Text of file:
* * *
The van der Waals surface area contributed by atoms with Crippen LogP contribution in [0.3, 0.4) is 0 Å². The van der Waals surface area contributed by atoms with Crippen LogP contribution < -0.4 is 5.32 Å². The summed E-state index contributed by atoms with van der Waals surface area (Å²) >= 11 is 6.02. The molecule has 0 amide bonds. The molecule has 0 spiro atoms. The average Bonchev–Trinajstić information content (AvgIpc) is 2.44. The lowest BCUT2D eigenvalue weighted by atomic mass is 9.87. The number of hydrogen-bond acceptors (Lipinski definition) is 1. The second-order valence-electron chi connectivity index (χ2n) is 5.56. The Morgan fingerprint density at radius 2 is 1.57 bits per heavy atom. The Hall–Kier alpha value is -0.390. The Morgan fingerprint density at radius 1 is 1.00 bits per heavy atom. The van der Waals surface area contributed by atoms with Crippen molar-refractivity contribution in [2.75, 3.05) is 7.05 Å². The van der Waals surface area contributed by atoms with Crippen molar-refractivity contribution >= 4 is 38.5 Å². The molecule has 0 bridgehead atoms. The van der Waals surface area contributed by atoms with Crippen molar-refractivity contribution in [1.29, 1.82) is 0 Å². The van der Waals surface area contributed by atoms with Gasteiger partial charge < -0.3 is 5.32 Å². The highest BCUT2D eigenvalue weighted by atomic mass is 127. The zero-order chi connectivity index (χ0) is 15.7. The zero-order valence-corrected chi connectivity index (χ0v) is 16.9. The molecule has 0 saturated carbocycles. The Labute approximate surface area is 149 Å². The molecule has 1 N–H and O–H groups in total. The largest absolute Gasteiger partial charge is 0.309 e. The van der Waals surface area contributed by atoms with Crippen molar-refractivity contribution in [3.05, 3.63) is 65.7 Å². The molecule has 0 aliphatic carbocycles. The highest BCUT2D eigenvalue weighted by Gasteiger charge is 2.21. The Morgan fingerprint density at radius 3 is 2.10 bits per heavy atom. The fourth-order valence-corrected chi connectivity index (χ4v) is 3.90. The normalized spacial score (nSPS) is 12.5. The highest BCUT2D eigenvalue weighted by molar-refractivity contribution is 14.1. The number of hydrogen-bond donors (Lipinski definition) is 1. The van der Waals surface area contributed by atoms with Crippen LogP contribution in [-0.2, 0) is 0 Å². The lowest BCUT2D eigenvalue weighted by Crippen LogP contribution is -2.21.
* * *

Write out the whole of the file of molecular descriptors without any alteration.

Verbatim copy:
The van der Waals surface area contributed by atoms with Crippen LogP contribution in [0.3, 0.4) is 0 Å². The van der Waals surface area contributed by atoms with Crippen LogP contribution < -0.4 is 5.32 Å². The summed E-state index contributed by atoms with van der Waals surface area (Å²) >= 11 is 6.02. The molecule has 0 amide bonds. The molecule has 0 spiro atoms. The average Bonchev–Trinajstić information content (AvgIpc) is 2.44. The lowest BCUT2D eigenvalue weighted by atomic mass is 9.87. The number of hydrogen-bond acceptors (Lipinski definition) is 1. The second-order valence-electron chi connectivity index (χ2n) is 5.56. The Morgan fingerprint density at radius 2 is 1.57 bits per heavy atom. The Hall–Kier alpha value is -0.390. The Morgan fingerprint density at radius 1 is 1.00 bits per heavy atom. The van der Waals surface area contributed by atoms with Crippen molar-refractivity contribution in [2.75, 3.05) is 7.05 Å². The van der Waals surface area contributed by atoms with Crippen molar-refractivity contribution >= 4 is 38.5 Å². The molecule has 0 bridgehead atoms. The van der Waals surface area contributed by atoms with Crippen molar-refractivity contribution in [1.29, 1.82) is 0 Å². The van der Waals surface area contributed by atoms with Gasteiger partial charge < -0.3 is 5.32 Å². The highest BCUT2D eigenvalue weighted by atomic mass is 127. The zero-order chi connectivity index (χ0) is 15.7. The zero-order valence-corrected chi connectivity index (χ0v) is 16.9. The molecule has 0 saturated carbocycles. The Labute approximate surface area is 149 Å². The molecule has 1 N–H and O–H groups in total. The largest absolute Gasteiger partial charge is 0.309 e. The van der Waals surface area contributed by atoms with Crippen molar-refractivity contribution in [3.05, 3.63) is 65.7 Å². The molecule has 0 aliphatic carbocycles. The highest BCUT2D eigenvalue weighted by Gasteiger charge is 2.21. The Morgan fingerprint density at radius 3 is 2.10 bits per heavy atom. The fourth-order valence-corrected chi connectivity index (χ4v) is 3.90. The normalized spacial score (nSPS) is 12.5. The highest BCUT2D eigenvalue weighted by molar-refractivity contribution is 14.1. The number of hydrogen-bond donors (Lipinski definition) is 1. The van der Waals surface area contributed by atoms with Crippen LogP contribution in [-0.2, 0) is 0 Å². The lowest BCUT2D eigenvalue weighted by Crippen LogP contribution is -2.21.